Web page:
Commercial Analytics has been formed by several key industry professionals including: Brian O’Connor, MAI, CRE, of O’Connor Consulting Group, Candice Chevaillier of SVN Whitecap and Jim Bowles of Lee & Associates to replace and evolve this critical source of commercial real estate research.
Commercial Analytics has partnered with NavigatorCRE to provide research analytics for commercial real estate industry in the state of Washington. Initial offerings will include Multifamily research reports and analytics related to: Rent, Vacancy, Expense, Investment Sales and Development, serving the Tri-County Area (King, Pierce, Snohomish) as well as Kitsap and Thurston counties.
The CA platform is built on NavigatorCRE, which is a Software as a Service (SaaS) product, custom built for the Commercial Real Estate (CRE) industry with proprietary technology that efficiently uploads, stores, filters and reports on data. NavigatorCRE is built and hosted on Microsoft’s Azure infrastructure, which allows data to be private, secure, and encrypted. The system streamlines the ability for owners, brokers and property managers to contribute data without sacrificing privacy. Further, it allows users to dynamically view a full spectrum of aggregated market analytics to enhance decision-making.
The Commercial Analytics team believes that when accurate commercial property data is widely available, it benefits all of those involved. With better information, owners, property management companies, developers and policymakers alike can make better decisions, drive operational efficiencies and investment value, create well-conceived public policy, and better serve our community of residents.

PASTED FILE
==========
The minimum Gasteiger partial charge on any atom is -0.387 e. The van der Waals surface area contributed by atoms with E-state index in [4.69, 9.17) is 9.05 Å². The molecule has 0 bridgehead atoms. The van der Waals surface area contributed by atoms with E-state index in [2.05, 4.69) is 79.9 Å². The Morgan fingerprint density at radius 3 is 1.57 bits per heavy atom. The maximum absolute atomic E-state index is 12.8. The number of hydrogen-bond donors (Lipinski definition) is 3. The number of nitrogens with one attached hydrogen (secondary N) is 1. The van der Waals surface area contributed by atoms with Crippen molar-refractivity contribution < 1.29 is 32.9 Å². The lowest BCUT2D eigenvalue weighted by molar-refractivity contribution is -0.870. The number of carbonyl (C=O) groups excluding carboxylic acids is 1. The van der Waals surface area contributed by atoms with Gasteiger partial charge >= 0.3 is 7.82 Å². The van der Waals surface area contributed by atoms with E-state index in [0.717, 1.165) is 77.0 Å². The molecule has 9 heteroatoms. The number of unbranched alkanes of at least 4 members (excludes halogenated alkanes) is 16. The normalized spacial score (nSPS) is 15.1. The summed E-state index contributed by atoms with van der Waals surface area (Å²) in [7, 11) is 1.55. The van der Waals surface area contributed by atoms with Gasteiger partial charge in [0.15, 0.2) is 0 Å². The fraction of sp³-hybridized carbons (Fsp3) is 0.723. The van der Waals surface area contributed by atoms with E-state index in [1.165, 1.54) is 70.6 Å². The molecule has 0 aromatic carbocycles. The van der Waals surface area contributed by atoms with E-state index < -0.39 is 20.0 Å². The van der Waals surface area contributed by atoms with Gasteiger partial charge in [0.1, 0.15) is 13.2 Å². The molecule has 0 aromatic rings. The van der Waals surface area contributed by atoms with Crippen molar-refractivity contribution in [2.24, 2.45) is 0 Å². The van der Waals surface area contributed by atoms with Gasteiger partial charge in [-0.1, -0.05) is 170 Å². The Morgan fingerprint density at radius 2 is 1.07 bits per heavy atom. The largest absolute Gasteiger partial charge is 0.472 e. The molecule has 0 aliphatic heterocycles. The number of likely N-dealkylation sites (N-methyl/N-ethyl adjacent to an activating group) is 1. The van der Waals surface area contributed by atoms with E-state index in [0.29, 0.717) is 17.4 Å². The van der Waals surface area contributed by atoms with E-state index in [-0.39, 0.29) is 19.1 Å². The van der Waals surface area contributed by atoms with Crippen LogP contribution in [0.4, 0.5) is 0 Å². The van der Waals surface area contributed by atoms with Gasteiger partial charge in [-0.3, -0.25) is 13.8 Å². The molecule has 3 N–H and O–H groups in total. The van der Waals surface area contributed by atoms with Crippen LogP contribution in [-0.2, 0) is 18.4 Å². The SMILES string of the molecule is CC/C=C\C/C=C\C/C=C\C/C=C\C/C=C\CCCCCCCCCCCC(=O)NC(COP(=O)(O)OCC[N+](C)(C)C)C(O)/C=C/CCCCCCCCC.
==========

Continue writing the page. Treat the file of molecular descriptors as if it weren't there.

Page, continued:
For Press Inquiries:
Sep 27, 2018, 10:43am PDT
Dupre + Scott Apartment Advisors roiled the Puget Sound real estate industry when it said it was closing permanently at the end of last year.
The company had been the gold standard of market intel for apartment developers, landlords, brokers and public policymakers for 38 years. Who would replace the resource with Patty Dupre and Mike Scott retiring?
The answer emerged this week.
Veteran Seattle real estate executives Jim Bowles, Candice Chevaillier and Brian O'Connor unveiled their new research service, Commercial Analytics, which is partnering with NavigatorCRE, a Seattle tech company that aggregates, analyzes and animates data.